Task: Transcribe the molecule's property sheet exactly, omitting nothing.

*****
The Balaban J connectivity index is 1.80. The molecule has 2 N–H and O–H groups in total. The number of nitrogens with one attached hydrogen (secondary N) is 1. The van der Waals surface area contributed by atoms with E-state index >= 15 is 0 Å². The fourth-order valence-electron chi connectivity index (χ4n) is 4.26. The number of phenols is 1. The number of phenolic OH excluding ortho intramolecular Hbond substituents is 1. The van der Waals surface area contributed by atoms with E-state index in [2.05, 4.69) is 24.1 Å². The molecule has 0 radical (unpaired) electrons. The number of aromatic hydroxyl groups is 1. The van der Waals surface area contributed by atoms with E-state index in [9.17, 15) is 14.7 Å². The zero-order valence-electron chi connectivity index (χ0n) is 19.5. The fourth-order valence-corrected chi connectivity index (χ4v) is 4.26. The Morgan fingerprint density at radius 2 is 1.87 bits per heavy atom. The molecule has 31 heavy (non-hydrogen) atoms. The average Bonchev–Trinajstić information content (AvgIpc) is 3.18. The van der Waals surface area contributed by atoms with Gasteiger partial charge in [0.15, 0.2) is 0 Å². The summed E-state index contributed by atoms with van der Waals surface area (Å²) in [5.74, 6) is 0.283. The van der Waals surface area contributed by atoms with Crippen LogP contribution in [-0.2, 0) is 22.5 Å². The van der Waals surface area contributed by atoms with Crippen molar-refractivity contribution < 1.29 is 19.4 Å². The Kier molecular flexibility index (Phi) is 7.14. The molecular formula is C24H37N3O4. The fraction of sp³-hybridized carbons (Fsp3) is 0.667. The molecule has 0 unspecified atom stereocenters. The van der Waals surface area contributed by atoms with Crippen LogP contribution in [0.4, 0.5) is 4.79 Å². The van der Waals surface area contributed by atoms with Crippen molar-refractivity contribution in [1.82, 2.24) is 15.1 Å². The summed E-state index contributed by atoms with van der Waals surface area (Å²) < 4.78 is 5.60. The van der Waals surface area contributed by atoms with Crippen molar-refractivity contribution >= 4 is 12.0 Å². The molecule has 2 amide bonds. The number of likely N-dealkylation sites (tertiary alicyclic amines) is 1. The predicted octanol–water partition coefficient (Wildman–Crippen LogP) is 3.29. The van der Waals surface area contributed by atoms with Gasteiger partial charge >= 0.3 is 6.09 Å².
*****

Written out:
The Balaban J connectivity index is 1.80. The molecule has 2 N–H and O–H groups in total. The number of nitrogens with one attached hydrogen (secondary N) is 1. The van der Waals surface area contributed by atoms with E-state index >= 15 is 0 Å². The fourth-order valence-electron chi connectivity index (χ4n) is 4.26. The number of phenols is 1. The number of phenolic OH excluding ortho intramolecular Hbond substituents is 1. The van der Waals surface area contributed by atoms with E-state index in [2.05, 4.69) is 24.1 Å². The molecule has 0 radical (unpaired) electrons. The number of aromatic hydroxyl groups is 1. The van der Waals surface area contributed by atoms with E-state index in [9.17, 15) is 14.7 Å². The zero-order valence-electron chi connectivity index (χ0n) is 19.5. The fourth-order valence-corrected chi connectivity index (χ4v) is 4.26. The Morgan fingerprint density at radius 2 is 1.87 bits per heavy atom. The molecule has 31 heavy (non-hydrogen) atoms. The average Bonchev–Trinajstić information content (AvgIpc) is 3.18. The van der Waals surface area contributed by atoms with Gasteiger partial charge in [0.15, 0.2) is 0 Å². The summed E-state index contributed by atoms with van der Waals surface area (Å²) in [5.74, 6) is 0.283. The van der Waals surface area contributed by atoms with Crippen LogP contribution in [-0.2, 0) is 22.5 Å². The van der Waals surface area contributed by atoms with Crippen molar-refractivity contribution < 1.29 is 19.4 Å². The Kier molecular flexibility index (Phi) is 7.14. The molecular formula is C24H37N3O4. The fraction of sp³-hybridized carbons (Fsp3) is 0.667. The molecule has 0 unspecified atom stereocenters. The van der Waals surface area contributed by atoms with Crippen LogP contribution in [0.4, 0.5) is 4.79 Å². The van der Waals surface area contributed by atoms with Crippen molar-refractivity contribution in [1.82, 2.24) is 15.1 Å². The summed E-state index contributed by atoms with van der Waals surface area (Å²) < 4.78 is 5.60. The van der Waals surface area contributed by atoms with Crippen molar-refractivity contribution >= 4 is 12.0 Å². The molecule has 2 amide bonds. The number of likely N-dealkylation sites (tertiary alicyclic amines) is 1. The predicted octanol–water partition coefficient (Wildman–Crippen LogP) is 3.29. The van der Waals surface area contributed by atoms with Gasteiger partial charge >= 0.3 is 6.09 Å².